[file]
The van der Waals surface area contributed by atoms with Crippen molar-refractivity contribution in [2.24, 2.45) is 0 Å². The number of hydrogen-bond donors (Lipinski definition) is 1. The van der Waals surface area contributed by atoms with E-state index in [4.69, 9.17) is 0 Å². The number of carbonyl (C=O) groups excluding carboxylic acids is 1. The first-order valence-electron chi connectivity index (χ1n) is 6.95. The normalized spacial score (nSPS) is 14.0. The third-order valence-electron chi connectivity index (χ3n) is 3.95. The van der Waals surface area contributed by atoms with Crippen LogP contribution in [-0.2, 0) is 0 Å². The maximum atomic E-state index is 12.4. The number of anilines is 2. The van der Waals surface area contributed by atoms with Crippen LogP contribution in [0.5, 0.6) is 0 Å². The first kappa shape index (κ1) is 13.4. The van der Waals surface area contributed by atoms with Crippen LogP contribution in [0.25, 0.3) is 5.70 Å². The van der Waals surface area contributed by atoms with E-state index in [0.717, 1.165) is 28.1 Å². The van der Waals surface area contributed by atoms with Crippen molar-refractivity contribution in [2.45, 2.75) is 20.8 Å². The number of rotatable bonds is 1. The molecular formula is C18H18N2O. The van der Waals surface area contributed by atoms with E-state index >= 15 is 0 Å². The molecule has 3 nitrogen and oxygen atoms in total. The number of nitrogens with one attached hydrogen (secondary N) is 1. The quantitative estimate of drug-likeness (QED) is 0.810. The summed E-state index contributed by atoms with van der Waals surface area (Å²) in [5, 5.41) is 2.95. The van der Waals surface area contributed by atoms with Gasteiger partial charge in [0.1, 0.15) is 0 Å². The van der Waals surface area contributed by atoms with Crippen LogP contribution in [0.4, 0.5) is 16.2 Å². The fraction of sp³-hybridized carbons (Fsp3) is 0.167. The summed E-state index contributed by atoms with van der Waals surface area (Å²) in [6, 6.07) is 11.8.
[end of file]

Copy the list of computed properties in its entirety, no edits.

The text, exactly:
The van der Waals surface area contributed by atoms with Crippen molar-refractivity contribution in [2.24, 2.45) is 0 Å². The number of hydrogen-bond donors (Lipinski definition) is 1. The van der Waals surface area contributed by atoms with E-state index in [4.69, 9.17) is 0 Å². The number of carbonyl (C=O) groups excluding carboxylic acids is 1. The first-order valence-electron chi connectivity index (χ1n) is 6.95. The normalized spacial score (nSPS) is 14.0. The third-order valence-electron chi connectivity index (χ3n) is 3.95. The van der Waals surface area contributed by atoms with Crippen LogP contribution in [-0.2, 0) is 0 Å². The maximum atomic E-state index is 12.4. The number of anilines is 2. The van der Waals surface area contributed by atoms with Crippen LogP contribution in [0.5, 0.6) is 0 Å². The first kappa shape index (κ1) is 13.4. The van der Waals surface area contributed by atoms with Crippen LogP contribution in [0.25, 0.3) is 5.70 Å². The van der Waals surface area contributed by atoms with E-state index in [0.717, 1.165) is 28.1 Å². The van der Waals surface area contributed by atoms with Crippen molar-refractivity contribution in [2.45, 2.75) is 20.8 Å². The number of rotatable bonds is 1. The molecular formula is C18H18N2O. The van der Waals surface area contributed by atoms with E-state index >= 15 is 0 Å². The molecule has 3 nitrogen and oxygen atoms in total. The number of nitrogens with one attached hydrogen (secondary N) is 1. The quantitative estimate of drug-likeness (QED) is 0.810. The summed E-state index contributed by atoms with van der Waals surface area (Å²) in [5, 5.41) is 2.95. The van der Waals surface area contributed by atoms with Gasteiger partial charge in [0.1, 0.15) is 0 Å². The van der Waals surface area contributed by atoms with Crippen LogP contribution in [0.4, 0.5) is 16.2 Å². The fraction of sp³-hybridized carbons (Fsp3) is 0.167. The summed E-state index contributed by atoms with van der Waals surface area (Å²) in [6, 6.07) is 11.8.